I think that last part was the only thing that sunk into Meah’s mind and mine.
Being actually there was an entirely different matter. Nothing prepares anyone for climbing a mountain with ease. That 45-degree climb didn’t sound daunting nor look difficult on the PowerPoint slide.
In real life, it took every bit of concentration not to trip and fall. With the kids in tow, my heart threatened to burst from my chest.
The path going up was just the width of a large adult. In many areas, climbers needed to step on uneven rocks. Sometimes, the path narrowed to the width of one foot because in the way was a giant rock jutting from the mountainside.
On the other side of the path was a ravine filled with tree saplings that would pierce and hurt more than the fall itself.
With every slip, I prayed the slip stops on its own. It did. As parents, we could only show them so much and lead them to the safest path.
We had to calculate our own capacity and divide it by half to estimate what the kids could and could not do. We still had to hold their hands and pull them over giant boulders. Nothing compares to the pride of watching the girls slice through an obstacle that they figured out themselves.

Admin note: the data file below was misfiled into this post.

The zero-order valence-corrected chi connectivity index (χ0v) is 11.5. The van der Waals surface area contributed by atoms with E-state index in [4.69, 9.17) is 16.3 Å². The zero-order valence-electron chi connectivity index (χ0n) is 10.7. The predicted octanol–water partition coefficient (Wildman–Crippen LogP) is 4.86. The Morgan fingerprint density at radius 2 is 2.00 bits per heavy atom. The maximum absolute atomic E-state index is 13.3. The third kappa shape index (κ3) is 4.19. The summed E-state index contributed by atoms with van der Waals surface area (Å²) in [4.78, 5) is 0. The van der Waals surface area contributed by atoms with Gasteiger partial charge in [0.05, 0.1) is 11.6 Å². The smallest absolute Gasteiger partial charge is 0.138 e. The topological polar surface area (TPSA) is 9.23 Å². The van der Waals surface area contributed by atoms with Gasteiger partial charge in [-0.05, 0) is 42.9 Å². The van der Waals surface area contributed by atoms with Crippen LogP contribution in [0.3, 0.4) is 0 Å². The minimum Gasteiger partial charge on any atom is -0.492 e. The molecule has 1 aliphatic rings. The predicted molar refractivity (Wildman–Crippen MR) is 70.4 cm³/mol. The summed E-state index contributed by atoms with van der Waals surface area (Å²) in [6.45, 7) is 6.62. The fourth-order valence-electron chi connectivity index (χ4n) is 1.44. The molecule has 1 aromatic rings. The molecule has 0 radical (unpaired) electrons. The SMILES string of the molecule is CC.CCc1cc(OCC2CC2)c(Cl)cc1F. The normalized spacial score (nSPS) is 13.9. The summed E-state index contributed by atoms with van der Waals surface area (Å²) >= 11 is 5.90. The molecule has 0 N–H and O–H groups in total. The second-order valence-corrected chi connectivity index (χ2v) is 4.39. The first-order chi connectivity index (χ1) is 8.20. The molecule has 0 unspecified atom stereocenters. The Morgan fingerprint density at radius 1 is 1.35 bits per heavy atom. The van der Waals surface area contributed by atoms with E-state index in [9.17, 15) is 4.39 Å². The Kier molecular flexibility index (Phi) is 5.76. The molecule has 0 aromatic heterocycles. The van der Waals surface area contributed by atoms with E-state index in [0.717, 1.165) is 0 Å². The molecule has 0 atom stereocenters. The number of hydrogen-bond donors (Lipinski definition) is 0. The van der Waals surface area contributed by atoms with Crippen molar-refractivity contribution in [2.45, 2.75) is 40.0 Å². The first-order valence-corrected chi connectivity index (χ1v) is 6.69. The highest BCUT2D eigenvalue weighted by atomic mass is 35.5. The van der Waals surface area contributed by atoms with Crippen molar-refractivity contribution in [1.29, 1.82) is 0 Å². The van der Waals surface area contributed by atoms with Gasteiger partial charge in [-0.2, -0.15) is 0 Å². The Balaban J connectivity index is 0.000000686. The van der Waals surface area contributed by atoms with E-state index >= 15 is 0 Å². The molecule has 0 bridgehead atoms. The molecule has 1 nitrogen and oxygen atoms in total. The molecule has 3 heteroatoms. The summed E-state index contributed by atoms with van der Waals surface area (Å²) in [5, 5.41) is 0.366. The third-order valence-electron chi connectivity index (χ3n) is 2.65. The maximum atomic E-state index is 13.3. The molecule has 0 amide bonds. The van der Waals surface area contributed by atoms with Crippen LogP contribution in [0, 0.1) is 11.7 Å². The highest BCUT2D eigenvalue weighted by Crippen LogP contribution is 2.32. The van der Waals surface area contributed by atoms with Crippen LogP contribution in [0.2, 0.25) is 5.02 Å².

Sure there was whining. When is there no whining? The incessant car-ride “Are we there yet?” questions apparently apply to mountains as well. It’s just one of those parental facts of life.
Not in the picture: the gruelling trek up. There were not a lot of pictures going up. No one takes pictures when navigating rocks and horse dung and boulders and ravines.